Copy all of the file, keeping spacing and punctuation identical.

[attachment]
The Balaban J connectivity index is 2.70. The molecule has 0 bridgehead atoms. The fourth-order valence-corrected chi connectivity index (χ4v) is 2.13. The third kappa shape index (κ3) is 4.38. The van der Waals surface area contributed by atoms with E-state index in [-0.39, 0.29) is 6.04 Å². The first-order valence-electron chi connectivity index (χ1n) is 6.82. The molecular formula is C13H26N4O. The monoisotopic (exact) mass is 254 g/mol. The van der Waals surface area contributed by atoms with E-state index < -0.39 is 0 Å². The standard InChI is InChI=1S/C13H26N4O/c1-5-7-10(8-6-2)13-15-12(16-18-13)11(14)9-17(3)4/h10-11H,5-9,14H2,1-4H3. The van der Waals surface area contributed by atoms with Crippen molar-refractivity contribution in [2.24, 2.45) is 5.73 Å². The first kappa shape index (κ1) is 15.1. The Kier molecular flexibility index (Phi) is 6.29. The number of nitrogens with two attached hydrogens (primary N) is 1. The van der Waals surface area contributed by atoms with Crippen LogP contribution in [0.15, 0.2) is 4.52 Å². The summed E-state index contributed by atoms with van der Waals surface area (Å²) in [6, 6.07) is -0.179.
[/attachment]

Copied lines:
The Balaban J connectivity index is 2.70. The molecule has 0 bridgehead atoms. The fourth-order valence-corrected chi connectivity index (χ4v) is 2.13. The third kappa shape index (κ3) is 4.38. The van der Waals surface area contributed by atoms with E-state index in [-0.39, 0.29) is 6.04 Å². The first-order valence-electron chi connectivity index (χ1n) is 6.82. The molecular formula is C13H26N4O. The monoisotopic (exact) mass is 254 g/mol. The van der Waals surface area contributed by atoms with E-state index < -0.39 is 0 Å². The standard InChI is InChI=1S/C13H26N4O/c1-5-7-10(8-6-2)13-15-12(16-18-13)11(14)9-17(3)4/h10-11H,5-9,14H2,1-4H3. The van der Waals surface area contributed by atoms with Crippen molar-refractivity contribution in [2.24, 2.45) is 5.73 Å². The first kappa shape index (κ1) is 15.1. The Kier molecular flexibility index (Phi) is 6.29. The number of nitrogens with two attached hydrogens (primary N) is 1. The van der Waals surface area contributed by atoms with Crippen LogP contribution in [0.15, 0.2) is 4.52 Å². The summed E-state index contributed by atoms with van der Waals surface area (Å²) in [6, 6.07) is -0.179.